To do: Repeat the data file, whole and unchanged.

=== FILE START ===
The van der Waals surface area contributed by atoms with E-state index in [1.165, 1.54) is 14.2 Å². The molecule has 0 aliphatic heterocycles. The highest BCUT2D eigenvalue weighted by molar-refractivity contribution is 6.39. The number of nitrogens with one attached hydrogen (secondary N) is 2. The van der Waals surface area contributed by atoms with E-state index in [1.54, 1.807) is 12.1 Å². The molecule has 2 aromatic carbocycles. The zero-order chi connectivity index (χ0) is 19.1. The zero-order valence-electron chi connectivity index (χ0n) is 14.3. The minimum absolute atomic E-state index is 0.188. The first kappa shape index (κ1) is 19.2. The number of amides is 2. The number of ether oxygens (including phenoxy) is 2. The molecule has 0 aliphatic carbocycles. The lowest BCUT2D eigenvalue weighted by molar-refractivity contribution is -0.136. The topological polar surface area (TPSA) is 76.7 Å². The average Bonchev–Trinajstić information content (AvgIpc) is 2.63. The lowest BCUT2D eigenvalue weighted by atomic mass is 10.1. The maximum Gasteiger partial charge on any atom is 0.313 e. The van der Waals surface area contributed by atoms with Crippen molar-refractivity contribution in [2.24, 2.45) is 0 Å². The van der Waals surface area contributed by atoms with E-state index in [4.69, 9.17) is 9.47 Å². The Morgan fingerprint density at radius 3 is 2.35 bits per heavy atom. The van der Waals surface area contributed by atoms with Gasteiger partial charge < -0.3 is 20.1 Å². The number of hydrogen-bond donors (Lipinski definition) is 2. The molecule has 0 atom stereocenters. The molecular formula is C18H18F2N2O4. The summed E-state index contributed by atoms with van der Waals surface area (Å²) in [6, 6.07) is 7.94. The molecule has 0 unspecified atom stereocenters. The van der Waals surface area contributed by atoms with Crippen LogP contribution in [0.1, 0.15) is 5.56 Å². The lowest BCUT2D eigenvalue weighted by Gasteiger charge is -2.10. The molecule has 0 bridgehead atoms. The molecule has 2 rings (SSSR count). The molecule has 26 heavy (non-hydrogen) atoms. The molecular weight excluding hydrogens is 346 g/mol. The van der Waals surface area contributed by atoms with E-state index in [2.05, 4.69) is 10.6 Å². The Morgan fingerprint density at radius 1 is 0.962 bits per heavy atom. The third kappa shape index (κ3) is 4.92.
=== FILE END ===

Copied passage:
The van der Waals surface area contributed by atoms with E-state index in [1.165, 1.54) is 14.2 Å². The molecule has 0 aliphatic heterocycles. The highest BCUT2D eigenvalue weighted by molar-refractivity contribution is 6.39. The number of nitrogens with one attached hydrogen (secondary N) is 2. The van der Waals surface area contributed by atoms with E-state index in [1.54, 1.807) is 12.1 Å². The molecule has 2 aromatic carbocycles. The zero-order chi connectivity index (χ0) is 19.1. The zero-order valence-electron chi connectivity index (χ0n) is 14.3. The minimum absolute atomic E-state index is 0.188. The first kappa shape index (κ1) is 19.2. The number of amides is 2. The number of ether oxygens (including phenoxy) is 2. The molecule has 0 aliphatic carbocycles. The lowest BCUT2D eigenvalue weighted by molar-refractivity contribution is -0.136. The topological polar surface area (TPSA) is 76.7 Å². The average Bonchev–Trinajstić information content (AvgIpc) is 2.63. The lowest BCUT2D eigenvalue weighted by atomic mass is 10.1. The maximum Gasteiger partial charge on any atom is 0.313 e. The van der Waals surface area contributed by atoms with Crippen molar-refractivity contribution in [2.24, 2.45) is 0 Å². The van der Waals surface area contributed by atoms with E-state index in [4.69, 9.17) is 9.47 Å². The Morgan fingerprint density at radius 3 is 2.35 bits per heavy atom. The van der Waals surface area contributed by atoms with Gasteiger partial charge < -0.3 is 20.1 Å². The number of hydrogen-bond donors (Lipinski definition) is 2. The molecule has 0 atom stereocenters. The molecular formula is C18H18F2N2O4. The summed E-state index contributed by atoms with van der Waals surface area (Å²) in [6, 6.07) is 7.94. The molecule has 0 unspecified atom stereocenters. The van der Waals surface area contributed by atoms with Crippen LogP contribution in [0.1, 0.15) is 5.56 Å². The lowest BCUT2D eigenvalue weighted by Gasteiger charge is -2.10. The molecule has 0 bridgehead atoms. The molecule has 2 rings (SSSR count). The molecule has 26 heavy (non-hydrogen) atoms. The molecular weight excluding hydrogens is 346 g/mol. The van der Waals surface area contributed by atoms with E-state index in [2.05, 4.69) is 10.6 Å². The Morgan fingerprint density at radius 1 is 0.962 bits per heavy atom. The third kappa shape index (κ3) is 4.92.